Roger L J Kiang

University of British Columbia - Vancouver, Vancouver, British Columbia, Canada

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Publications (2)6.89 Total impact

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    ABSTRACT: Encapsulation of insulin-producing cells in alginate beads could improve the treatment of type 1 diabetes by reducing or eliminating the need for immunosuppression. We have recently adapted an emulsion and internal gelation process to β-cell encapsulation. This process has the advantages of being well suited for m(3)/h production rates and allowing the use of increased alginate concentrations. Compared with 1.5% alginate beads generated by a standard extrusion process, 5% alginate emulsion-generated beads demonstrated greater in vitro stability and greater volumetric exclusion of antibody-sized pullulan. When βTC3 cells were transplanted into streptozotocin-induced allogeneic diabetic mice, a significant decrease in the blood glucose levels was seen within 2 days with the 5% emulsion-generated beads but not until >16 days with the 1.5% extrusion-generated beads. This was correlated with higher cell survival and lower graft-specific plasma immunoglobulin levels. These results suggest that higher-concentration alginate beads generated by emulsion and internal gelation have improved graft immunoprotection. The emulsion process is a promising and scalable technology for cellular therapies requiring immune isolation.
    Journal of Biomedical Materials Research Part B Applied Biomaterials 05/2012; 100(4):1017-28. DOI:10.1002/jbm.b.32667 · 2.76 Impact Factor
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    ABSTRACT: Alginate has been used to protect transplanted pancreatic islets from immune rejection and as a matrix to increase the insulin content of islet progenitor cells. The throughput of alginate bead generation by the standard extrusion and external gelation method is limited by the rate of droplet formation from nozzles. Alginate bead generation by emulsion and internal gelation is a scaleable alternative that has been used with biological molecules and microbial cells, but not mammalian cells. We describe the novel adaptation of this process to mammalian cell immobilization. After optimization, the emulsion process yielded 90 ± 2% mouse insulinoma 6 (MIN6) cell survival, similar to the extrusion process. The MIN6 cells expanded at the same rate in both bead types to form pseudo-islets with increased glucose stimulation index compared to cells in suspension. The emulsion process was suitable for primary pancreatic exocrine cell immobilization, leading to 67 ± 32 fold increased insulin expression after 10 days of immobilized culture. Due to the scaleability and broad availability of stirred mixers, the emulsion process represents an attractive option for laboratories that are not equipped with extrusion-based cell encapsulators, as well as for the production of immobilized or encapsulated cellular therapeutics on a clinical scale.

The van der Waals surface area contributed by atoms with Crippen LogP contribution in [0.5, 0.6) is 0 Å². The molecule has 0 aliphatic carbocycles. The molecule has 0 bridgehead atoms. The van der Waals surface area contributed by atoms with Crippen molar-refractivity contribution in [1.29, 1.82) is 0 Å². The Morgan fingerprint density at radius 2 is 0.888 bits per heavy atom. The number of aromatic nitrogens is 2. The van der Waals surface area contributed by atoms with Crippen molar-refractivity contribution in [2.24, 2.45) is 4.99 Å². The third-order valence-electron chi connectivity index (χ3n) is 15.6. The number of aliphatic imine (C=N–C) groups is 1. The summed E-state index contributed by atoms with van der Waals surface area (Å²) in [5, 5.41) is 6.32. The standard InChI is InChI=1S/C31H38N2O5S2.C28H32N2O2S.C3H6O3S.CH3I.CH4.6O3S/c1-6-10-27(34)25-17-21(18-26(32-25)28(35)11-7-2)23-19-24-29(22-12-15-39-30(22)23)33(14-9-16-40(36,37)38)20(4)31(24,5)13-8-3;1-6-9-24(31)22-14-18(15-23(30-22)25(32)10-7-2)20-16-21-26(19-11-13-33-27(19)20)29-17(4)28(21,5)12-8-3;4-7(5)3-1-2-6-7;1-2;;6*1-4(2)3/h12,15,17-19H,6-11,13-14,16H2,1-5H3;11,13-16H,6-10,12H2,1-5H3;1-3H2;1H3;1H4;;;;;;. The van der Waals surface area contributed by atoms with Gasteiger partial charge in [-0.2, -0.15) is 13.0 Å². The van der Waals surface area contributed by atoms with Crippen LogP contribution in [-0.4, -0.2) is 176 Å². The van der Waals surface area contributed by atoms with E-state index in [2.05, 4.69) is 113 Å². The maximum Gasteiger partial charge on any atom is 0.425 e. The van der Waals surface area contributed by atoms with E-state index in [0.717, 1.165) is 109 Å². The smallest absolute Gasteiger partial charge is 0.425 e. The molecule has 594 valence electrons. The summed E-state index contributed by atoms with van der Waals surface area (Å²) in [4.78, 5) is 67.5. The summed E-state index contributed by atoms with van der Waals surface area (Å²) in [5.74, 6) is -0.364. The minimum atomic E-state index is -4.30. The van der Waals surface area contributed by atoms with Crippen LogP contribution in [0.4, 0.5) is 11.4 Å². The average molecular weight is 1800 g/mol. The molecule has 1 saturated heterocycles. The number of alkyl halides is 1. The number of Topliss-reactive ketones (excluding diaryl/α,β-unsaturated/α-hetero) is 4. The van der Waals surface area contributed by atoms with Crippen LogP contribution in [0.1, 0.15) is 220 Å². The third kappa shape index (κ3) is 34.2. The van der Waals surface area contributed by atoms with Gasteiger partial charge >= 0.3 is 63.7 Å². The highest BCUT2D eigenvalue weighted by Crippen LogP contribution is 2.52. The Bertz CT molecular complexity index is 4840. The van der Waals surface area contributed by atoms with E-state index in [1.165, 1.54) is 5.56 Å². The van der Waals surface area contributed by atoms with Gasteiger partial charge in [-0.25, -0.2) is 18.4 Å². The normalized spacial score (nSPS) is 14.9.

Biotechnology and Bioengineering 02/2011; 108(2):424-34. DOI:10.1002/bit.22959 · 4.13 Impact Factor